Tuesday, December 27, 2011

Shop Tour: Library

I used to travel a lot more when I was young and gas was several gallons to the dollar instead of several dollars to the gallon. I had a nice Ford pick up truck with two extra 20 gallon gas tanks and a fully furnished cab over camper. I was self contained: I could eat (beans), sleep (on a hard futon), wash (with a cloth and hot water in a pan), and even use the toilet (plastic porta potty ((just as much fun as it sounds))).

I spent two decades just driving wherever I wanted to East of the Mississippi, looking for "old stuff" and talking with like minded collectors. Gee, I guess I lived the life of those two guys on TV now who use a Sprinter to find bicycles in barns! Only, no producer thought my life was worth recording at the time.

I met some interesting people. There was a guy in Natchez who made fakes for a well known New York antique dealer. He showed me his private collection in his house, and the entire house was furnished with newly made "period 18th century Americana". I met a character straight out of the pages of Dickens, who owned a large town house on Pine Street in Philadelphia. He had filled several floors with beat up real antiques that were stacked one on top of the other, until they nearly reached the ceiling. When you walked down the narrow isles of mahogany, the floor moved and these large stacks of bureaus and tables threatened to come crashing down. I met a gas station worker in New Hampshire who was so amazed at me getting out of the truck with bare feet that he couldn't even give me directions.

Of all the memories I have from those trips, it is the used bookstore experience that stands out most. Every town and city I visited had used bookstores, usually situated in the run down, older parts of town. Brick buildings, that used to contain banks or restaurants, were full of book shelves, and stacks of boxes of old books. The people who operated used book stores were in a class by themselves. They would sit patiently at their desks, sorting through books, marking each one carefully on the inside page with a pencil price and code. They were proud of the fact that they knew where every book was in their store, and always asked the new customer: "Can I help you find something?"

I never asked for help. I have been in so many of these stores I had developed an uncanny instinct to go directly to the areas where I could find books on Antiques, Crafts, Museums, Architecture, and even early American History and Travel. I could spend less than 30 minutes, find what I wanted, drop $20 and go on down the road.

Most of all I remember the smell and light and quiet that these stores shared. It was another age. All that is gone now. Even the large retail bookstores have closed. I am sorry that young travelers these days will never know what an experience that was.

The popularity of the internet contributed directly to the demise of these wonderful places where you could find like minded souls. At the same time, most of these book dealers have closed their shops, they have opened virtual shops online. Now you don't have to travel. You just use book search engines. That is, if you know what specific book you are looking for...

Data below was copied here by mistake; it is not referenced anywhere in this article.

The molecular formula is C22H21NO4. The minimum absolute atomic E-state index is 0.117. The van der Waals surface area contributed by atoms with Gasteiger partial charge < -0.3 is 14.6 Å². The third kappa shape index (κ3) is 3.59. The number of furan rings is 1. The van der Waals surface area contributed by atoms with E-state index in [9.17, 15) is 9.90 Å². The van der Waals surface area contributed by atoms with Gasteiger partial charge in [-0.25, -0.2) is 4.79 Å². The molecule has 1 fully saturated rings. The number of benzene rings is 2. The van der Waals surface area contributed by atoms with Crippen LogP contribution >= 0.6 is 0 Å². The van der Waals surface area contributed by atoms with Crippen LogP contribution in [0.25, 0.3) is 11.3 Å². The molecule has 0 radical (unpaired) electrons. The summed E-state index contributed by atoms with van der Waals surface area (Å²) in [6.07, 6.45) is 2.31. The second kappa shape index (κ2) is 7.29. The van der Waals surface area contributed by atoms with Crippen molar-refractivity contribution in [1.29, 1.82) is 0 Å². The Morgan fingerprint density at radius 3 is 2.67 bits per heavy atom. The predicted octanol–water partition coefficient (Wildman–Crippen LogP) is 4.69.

For many years I had "hippie" bookshelves. You know, stacks of bricks and pine boards. Very practical, since they can be put up and taken down quickly, or changed to fit the space. Also very ugly.

That all changed a few years ago, when I was visiting a client's home here in town. They are wonderful supporters of my craft, as well as other artisans, and are able to contribute to the arts across the board. They had purchased a large quantity of bookcases, but they were changing their minds and decided to have other bookcases built instead. They asked me if I was interested in having their "old" bookcases. Free.

Gee, I had to think for almost a second about it.

It took several truck loads to move all the bookcases. I now have over 50 cherry cases, with bevel glass doors, and bases and crests, which were enough to fill the school room at work as well as my private library at home and also the kitchen of my partner, Patrice. What an amazing difference!

Now the students who attend the American School of French Marquetry have a real library to access, and we have a rich source of material to examine for our projects. I have every Antiques magazine ever published, from January 1922 to today. I have all the museum catalogues, books on French, German, Italian, English, Russian, and American furniture and Decorative Arts, as well as the related trades and technologies.

At home I have my rare books which I enjoy that are fully protected inside their glass cases.

Each time I open the glass door to extract a volume, I am instantly transformed back in time to the moment I entered some obscure bookstore in some obscure downtown for the first time. I hear the patron ask, "Can I help you?" and I hear my response, "No, I know where to look."

Every time I departed with my purchases, I would sincerely add: "Thank you very much."

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